2. So glad you are back and doing ok. What a journey! I have also missed your blog a lot. Take care of yourself!

  3. I’m really glad you’re doing ok! Sounds like you are making the best of this experience; this made me realize I need to start doing that more in my own life. One more thing–I just really loved the bit about the Imagine Dragons song, lol! Hope to see more posts! 🙂

  4. Heather says:

    Haven’t seen a post in a bit! Glad you are ok and back at it. I enjoy reading your blog a lot.

    Sent from my iPhone

  5. Linda G says:

    Terri – I love this post. And I too loved Trophy Daughter and happy to have it back. Your 10 lessons all touched me – the most of all Number 9 – but you probably already know that from our wonderful times we have spent together!!! And you look amazing, btw. Love you so much xoxoxo

  6. Jan K. Smith says:

    Hi Terri – good to hear the whole story – sounds like you have really been thru the sawmill so to speak. Chris is on a similar thyroid Rx for the rest of his life too. His thyroid was damaged when he had radiation for his throat cancer. Do not forget to take it! We did have some issues because he wasn’t diligent but happy to say all seems to be well now. Thanks for filling us in and I am so glad you are better – how unusual to have contracted such a rare cancer. You made me smile when you wrote you were amazed that you had a lemon sized growth in your neck that you were unaware of. You really wonder how that could happen – and that someone who usually examines you elsewhere noticed it first thing! Thank God for doctors who see the ‘whole person’. Hope things with Gerry are OK. Looking forward to more of your writing.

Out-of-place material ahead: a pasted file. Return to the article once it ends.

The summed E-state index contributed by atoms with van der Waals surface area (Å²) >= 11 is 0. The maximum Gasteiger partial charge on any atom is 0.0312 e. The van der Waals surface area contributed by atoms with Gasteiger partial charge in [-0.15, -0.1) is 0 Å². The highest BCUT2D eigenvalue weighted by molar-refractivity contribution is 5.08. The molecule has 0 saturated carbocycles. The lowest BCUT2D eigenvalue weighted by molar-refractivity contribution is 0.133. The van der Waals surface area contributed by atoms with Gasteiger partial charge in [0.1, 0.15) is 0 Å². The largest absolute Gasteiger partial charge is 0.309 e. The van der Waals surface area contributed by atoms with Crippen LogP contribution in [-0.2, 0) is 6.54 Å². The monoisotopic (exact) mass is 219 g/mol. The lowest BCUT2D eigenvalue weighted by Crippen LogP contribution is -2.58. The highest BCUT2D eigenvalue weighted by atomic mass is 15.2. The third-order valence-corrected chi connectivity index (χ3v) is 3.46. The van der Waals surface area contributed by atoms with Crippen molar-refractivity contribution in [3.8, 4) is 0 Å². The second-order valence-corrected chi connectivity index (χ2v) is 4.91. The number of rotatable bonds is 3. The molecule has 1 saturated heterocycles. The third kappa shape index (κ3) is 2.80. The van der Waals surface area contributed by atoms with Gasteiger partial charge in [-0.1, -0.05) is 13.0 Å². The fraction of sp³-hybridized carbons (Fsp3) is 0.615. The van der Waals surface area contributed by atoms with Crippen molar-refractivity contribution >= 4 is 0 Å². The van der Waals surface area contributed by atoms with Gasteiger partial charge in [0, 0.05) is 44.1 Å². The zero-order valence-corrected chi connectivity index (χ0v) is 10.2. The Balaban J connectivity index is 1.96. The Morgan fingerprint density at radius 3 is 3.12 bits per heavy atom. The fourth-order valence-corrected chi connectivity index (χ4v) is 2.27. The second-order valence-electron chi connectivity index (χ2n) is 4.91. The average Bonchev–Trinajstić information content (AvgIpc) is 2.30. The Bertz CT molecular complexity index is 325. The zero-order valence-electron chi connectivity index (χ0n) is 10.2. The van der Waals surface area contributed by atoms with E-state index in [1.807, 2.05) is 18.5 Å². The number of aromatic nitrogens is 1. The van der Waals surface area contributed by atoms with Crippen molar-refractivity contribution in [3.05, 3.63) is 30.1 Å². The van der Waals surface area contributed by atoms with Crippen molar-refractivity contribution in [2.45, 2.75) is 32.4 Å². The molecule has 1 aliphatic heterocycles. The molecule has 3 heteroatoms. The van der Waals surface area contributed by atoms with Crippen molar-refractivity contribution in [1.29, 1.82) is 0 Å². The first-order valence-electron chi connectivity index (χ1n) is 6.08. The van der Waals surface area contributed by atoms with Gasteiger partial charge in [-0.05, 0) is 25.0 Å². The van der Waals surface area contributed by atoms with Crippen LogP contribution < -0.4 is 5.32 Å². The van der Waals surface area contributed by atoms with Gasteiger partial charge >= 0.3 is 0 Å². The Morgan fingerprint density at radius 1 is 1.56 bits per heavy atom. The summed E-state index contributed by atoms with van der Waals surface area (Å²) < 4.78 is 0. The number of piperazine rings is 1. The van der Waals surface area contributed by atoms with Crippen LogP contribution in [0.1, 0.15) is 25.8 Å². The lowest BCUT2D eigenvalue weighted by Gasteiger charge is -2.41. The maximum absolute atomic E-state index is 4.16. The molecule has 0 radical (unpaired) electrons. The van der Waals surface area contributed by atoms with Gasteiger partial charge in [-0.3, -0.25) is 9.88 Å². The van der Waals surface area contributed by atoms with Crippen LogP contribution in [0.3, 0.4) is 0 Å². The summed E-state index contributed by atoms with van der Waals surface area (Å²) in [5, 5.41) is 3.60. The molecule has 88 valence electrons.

7. Professor says:

    Hurthle Cell Carcinoma is not normally treated by radioactive iodine (unlike papillary of follicular cancer), so i am not sure why RAI was used.
    All the best i know person who is still alive 40 years after TT for follicular cancer!

    • Hi Professor. Hurthle Cell is a variant of follicular cancer. Unlike papillary and other follicular cancers, it doesn’t always uptake the iodine so RAI may not be as effective. However, since there is a higher rate of metastaces, current guidelines say administer RAI anyway. I was on the low iodine diet for 4 weeks instead of 2 to try and improve uptake. Hope I have similar results as your friend!

  8. Terri, It is so good to hesr from you again. I am sorry about your cancer and lifelong treatment, but you have handled it admirably. I look forward to you getting better and writing some more

  9. Denise Anderson says:

    Terri, thanks so much for your post. I, too, have missed your posts. I’m so glad you’ve been so thorough in researching this issue and that you knew to get a second opinion.

    And you’re right, we can’t take things, including our health and our lives for granted. But we need to do the best we can to keep on keeping on by trying to stay healthy and by keeping in touch with those that are important in our lives.

  10. Anonymous says:

    Terri, you are back! I missed your blogs, love the honest facts, thoroughness and thoughts from your soul,you were brave through this medical issue, you sought knowledgable and experienced caretakers, very smart, keep writing! for selfish reasons I enjoy hearing what you have to say,